Pearl of Wisdom

In an intimate conversation that Allah had with Prophet Moses (AS), He said, 'Do not envy anyone for having excessive wealth, for with excessive wealth sins increase in [trespassing] obligatory rights.'

Imam Ja'far ibn Muhammad al-Sadiq [as]
l-Kafi, v. 2, p. 135, no. 21

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Library » Marriage & Morals in Islam » Some Ethical Questions
Some Ethical Questions E-mail

What you will read below are issues being discussed for the first time from the shari'ah point of view. These are the results of my initial interpretation. I hope this will stimulate a fruitful discussion among our mujtahids.


In most cases of artificial insemination, three ova are removed from the woman's body and all three are fertilized by the husband's sperms. But only one is used for reimplantation into the woman's womb. And if it fails in the first attempt, then the other fertilized ova are used. The question which has created much controversy is about the extra and unwanted fertilized ovum. What should be done with the extra fertilized ovum? Must it be used? Can it be destroyed?

According to the shari'ah, there should be no problem in destroying the extra fertilized ovum. It will not constitute abortion because, firstly, abortion only takes place after the implantation of the fertilized ovum in the womb and, secondly, abortion takes place in a woman's body not in a test-tube or a laboratory dish!


Another by-product of the new technology is the so-called sperm bank where sperms and fertilized ovum are preserved in frozen state. There are four questions which must be addressed here.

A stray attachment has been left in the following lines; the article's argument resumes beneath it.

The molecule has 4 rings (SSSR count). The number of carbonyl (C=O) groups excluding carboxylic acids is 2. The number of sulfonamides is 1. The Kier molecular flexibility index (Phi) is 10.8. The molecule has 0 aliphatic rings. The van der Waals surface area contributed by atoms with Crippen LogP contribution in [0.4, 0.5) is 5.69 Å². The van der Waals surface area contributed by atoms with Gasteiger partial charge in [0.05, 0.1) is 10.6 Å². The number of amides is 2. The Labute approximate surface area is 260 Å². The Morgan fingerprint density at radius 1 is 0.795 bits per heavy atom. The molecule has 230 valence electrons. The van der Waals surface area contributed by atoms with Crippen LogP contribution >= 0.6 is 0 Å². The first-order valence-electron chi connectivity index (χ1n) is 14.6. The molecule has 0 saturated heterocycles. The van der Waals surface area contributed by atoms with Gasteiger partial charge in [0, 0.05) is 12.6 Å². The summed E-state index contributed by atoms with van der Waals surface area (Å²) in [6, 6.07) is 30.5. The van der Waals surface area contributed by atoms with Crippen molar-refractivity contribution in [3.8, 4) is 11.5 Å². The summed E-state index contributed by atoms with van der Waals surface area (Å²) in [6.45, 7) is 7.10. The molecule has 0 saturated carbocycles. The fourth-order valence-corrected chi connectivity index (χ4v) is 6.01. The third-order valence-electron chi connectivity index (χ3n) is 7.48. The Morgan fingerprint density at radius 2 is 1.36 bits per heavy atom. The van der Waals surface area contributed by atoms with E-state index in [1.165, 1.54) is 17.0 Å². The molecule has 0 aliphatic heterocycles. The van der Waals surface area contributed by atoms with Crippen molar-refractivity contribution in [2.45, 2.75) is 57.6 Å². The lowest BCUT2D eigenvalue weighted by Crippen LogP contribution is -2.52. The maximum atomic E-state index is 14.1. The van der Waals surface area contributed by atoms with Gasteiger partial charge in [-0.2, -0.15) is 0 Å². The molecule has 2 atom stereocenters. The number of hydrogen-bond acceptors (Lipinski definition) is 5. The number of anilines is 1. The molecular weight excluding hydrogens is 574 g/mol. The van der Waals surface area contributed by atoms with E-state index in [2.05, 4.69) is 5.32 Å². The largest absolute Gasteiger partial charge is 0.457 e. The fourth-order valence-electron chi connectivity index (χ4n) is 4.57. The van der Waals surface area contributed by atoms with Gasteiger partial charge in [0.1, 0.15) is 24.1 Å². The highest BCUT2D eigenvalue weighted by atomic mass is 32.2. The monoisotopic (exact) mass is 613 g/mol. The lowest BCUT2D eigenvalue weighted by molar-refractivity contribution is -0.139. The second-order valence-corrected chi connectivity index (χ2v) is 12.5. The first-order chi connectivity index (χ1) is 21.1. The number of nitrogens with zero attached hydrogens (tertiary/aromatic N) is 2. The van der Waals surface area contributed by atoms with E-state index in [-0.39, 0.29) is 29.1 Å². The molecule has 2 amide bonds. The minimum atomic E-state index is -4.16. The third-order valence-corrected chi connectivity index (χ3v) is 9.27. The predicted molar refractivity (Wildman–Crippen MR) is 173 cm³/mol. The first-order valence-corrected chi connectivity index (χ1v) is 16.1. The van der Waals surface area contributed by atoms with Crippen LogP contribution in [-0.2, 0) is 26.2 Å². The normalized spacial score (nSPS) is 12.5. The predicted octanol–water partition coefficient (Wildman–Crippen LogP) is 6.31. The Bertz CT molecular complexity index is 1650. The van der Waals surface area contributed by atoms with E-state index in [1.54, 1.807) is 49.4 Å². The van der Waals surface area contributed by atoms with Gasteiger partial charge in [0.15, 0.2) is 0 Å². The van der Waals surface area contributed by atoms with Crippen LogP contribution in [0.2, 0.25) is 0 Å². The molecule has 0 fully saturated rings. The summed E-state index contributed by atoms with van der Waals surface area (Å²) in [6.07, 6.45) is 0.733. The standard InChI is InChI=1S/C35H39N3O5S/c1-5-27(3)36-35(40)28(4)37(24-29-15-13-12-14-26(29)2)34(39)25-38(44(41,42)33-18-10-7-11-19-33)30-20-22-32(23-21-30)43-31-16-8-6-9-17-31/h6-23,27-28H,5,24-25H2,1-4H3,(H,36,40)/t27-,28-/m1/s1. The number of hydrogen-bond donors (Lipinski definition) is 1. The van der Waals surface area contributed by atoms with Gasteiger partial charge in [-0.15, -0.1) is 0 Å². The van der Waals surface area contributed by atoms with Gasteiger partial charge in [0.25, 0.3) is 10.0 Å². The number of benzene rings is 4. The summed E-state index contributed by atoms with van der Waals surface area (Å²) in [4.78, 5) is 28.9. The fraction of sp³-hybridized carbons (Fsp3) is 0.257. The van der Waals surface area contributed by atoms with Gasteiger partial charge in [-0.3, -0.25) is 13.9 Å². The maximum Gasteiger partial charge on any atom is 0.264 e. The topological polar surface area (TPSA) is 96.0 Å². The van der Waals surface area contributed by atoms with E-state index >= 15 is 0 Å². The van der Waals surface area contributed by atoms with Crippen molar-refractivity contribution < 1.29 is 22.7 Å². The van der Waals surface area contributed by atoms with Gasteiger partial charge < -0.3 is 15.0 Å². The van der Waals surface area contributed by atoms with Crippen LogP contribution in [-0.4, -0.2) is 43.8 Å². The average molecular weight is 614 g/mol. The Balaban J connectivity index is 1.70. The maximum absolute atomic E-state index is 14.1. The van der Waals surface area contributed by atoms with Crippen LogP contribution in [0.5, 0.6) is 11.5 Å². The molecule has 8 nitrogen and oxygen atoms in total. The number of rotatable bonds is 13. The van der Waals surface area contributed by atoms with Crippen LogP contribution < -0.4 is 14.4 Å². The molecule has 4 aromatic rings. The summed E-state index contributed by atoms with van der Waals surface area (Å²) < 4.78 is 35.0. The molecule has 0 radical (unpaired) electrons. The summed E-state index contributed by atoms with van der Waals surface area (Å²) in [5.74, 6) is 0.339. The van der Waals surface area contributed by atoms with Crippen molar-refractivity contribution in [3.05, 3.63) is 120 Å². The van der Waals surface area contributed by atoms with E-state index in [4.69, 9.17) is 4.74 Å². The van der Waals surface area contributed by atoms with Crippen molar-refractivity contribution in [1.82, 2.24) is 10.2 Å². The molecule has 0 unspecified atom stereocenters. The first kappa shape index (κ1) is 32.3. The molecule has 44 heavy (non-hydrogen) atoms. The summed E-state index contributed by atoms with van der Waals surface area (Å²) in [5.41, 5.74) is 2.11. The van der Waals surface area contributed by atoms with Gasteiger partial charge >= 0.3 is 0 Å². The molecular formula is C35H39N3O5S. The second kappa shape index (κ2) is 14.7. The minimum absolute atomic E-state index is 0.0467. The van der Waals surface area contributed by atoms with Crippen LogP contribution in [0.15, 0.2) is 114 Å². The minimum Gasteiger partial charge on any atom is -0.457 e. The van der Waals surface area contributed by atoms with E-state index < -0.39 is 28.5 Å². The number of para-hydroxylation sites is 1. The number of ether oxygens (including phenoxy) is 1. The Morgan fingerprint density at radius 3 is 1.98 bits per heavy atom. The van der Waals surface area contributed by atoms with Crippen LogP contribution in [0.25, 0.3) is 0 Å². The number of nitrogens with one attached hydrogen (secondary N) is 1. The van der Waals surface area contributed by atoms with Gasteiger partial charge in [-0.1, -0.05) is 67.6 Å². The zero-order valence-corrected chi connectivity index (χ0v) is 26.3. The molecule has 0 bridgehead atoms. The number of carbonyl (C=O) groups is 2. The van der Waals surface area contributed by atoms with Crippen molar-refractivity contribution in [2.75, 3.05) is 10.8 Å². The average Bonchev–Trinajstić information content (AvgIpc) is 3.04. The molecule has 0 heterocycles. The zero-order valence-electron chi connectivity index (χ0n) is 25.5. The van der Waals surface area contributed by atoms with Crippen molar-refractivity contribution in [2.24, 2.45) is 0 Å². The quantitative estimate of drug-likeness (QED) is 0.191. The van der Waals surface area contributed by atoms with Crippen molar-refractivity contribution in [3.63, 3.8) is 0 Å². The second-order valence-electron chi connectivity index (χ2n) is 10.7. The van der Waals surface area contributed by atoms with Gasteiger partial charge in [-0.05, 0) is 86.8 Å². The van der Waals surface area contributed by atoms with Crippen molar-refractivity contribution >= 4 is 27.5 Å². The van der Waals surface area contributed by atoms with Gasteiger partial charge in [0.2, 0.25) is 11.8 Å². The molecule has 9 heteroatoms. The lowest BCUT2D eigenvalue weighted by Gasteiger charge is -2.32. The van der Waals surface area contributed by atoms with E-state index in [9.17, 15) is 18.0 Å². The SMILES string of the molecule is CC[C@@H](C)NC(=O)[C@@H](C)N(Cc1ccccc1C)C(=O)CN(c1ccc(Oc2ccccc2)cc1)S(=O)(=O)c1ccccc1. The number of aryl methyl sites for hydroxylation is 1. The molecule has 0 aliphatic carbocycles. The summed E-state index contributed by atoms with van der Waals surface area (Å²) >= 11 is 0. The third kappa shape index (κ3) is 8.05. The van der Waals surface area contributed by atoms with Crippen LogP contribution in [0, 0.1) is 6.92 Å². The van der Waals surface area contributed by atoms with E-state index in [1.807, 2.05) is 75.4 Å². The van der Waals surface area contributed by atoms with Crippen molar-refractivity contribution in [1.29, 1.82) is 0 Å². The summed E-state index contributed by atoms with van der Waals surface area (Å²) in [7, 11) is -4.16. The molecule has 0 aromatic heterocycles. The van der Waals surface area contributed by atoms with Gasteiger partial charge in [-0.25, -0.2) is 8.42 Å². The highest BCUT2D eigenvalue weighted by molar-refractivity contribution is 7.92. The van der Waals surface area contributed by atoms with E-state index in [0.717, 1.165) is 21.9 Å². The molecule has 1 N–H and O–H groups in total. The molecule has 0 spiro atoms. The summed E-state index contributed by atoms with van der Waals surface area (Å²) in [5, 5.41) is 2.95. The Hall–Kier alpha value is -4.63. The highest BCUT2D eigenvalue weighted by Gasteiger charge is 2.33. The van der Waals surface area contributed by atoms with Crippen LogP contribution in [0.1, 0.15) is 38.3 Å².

Firstly: Is man allowed to preserve his sperms in frozen state? Similarly, are married couples allowed to preserve their fertilized ova for future use? I can think of no shari'ah basis for prohibiting such an act. It is no different from the act in which a person banks or donates his blood.

Secondly: Is it permissible to sell the sperms or the fertilized ova? One cannot sell his sperms to be injected into the uterus of another woman; he may only sell it to a scientific institution for medical research. Similarly, a couple cannot sell their fertilized ova to be implanted into the womb of another woman.

Thirdly: Can a woman use the preserved fertilized ovum or sperms of her husband after the latter has died? Apparently, there is nothing to prevent her from doing so. The frozen ovum (fertilized by her husband's sperm) is her property and therefore she can use it. The child will, of course, be legitimate! However, this would be allowed only if the woman does not marry another person after her husband's death. Since Islam does not allow a woman to have more than one husband at a time, the second husband will take the place of the first in the verse which says, protect their private parts except from their spouses." (23: 5)

Fourthly: Can a woman use the fertilized ovum after she has been divorced from her husband? This is allowed only if she has not married another person. As soon as she marries another person, she cannot use the ovum fertilized with the sperm of her previous husband. The basis of this view is the same as mentioned above.

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